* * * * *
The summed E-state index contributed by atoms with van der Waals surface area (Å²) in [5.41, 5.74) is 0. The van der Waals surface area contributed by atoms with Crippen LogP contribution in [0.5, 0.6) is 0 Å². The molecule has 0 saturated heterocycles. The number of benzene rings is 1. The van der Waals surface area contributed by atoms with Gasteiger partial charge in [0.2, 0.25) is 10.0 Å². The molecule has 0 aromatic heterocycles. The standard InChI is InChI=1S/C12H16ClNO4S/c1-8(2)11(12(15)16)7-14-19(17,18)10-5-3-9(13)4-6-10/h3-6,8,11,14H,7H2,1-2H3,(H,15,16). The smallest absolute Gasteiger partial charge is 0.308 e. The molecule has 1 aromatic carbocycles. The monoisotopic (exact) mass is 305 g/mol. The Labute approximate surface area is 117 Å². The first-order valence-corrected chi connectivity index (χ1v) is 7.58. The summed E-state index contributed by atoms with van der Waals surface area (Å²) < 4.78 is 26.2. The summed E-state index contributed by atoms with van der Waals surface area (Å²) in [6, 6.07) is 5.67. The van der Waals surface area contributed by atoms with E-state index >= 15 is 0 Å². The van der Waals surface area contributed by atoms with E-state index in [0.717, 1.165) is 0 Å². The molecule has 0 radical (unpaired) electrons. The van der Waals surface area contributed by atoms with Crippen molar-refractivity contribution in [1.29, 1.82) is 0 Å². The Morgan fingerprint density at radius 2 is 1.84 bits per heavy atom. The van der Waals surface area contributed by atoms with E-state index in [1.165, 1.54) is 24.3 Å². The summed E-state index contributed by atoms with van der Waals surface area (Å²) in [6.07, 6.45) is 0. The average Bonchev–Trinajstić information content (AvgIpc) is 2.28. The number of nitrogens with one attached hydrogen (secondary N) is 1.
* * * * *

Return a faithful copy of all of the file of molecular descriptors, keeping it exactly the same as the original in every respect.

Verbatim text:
The summed E-state index contributed by atoms with van der Waals surface area (Å²) in [5.41, 5.74) is 0. The van der Waals surface area contributed by atoms with Crippen LogP contribution in [0.5, 0.6) is 0 Å². The molecule has 0 saturated heterocycles. The number of benzene rings is 1. The van der Waals surface area contributed by atoms with Gasteiger partial charge in [0.2, 0.25) is 10.0 Å². The molecule has 0 aromatic heterocycles. The standard InChI is InChI=1S/C12H16ClNO4S/c1-8(2)11(12(15)16)7-14-19(17,18)10-5-3-9(13)4-6-10/h3-6,8,11,14H,7H2,1-2H3,(H,15,16). The smallest absolute Gasteiger partial charge is 0.308 e. The molecule has 1 aromatic carbocycles. The monoisotopic (exact) mass is 305 g/mol. The Labute approximate surface area is 117 Å². The first-order valence-corrected chi connectivity index (χ1v) is 7.58. The summed E-state index contributed by atoms with van der Waals surface area (Å²) < 4.78 is 26.2. The summed E-state index contributed by atoms with van der Waals surface area (Å²) in [6, 6.07) is 5.67. The van der Waals surface area contributed by atoms with E-state index >= 15 is 0 Å². The van der Waals surface area contributed by atoms with E-state index in [0.717, 1.165) is 0 Å². The molecule has 0 radical (unpaired) electrons. The van der Waals surface area contributed by atoms with Crippen molar-refractivity contribution in [1.29, 1.82) is 0 Å². The Morgan fingerprint density at radius 2 is 1.84 bits per heavy atom. The van der Waals surface area contributed by atoms with E-state index in [1.165, 1.54) is 24.3 Å². The summed E-state index contributed by atoms with van der Waals surface area (Å²) in [6.07, 6.45) is 0. The average Bonchev–Trinajstić information content (AvgIpc) is 2.28. The number of nitrogens with one attached hydrogen (secondary N) is 1.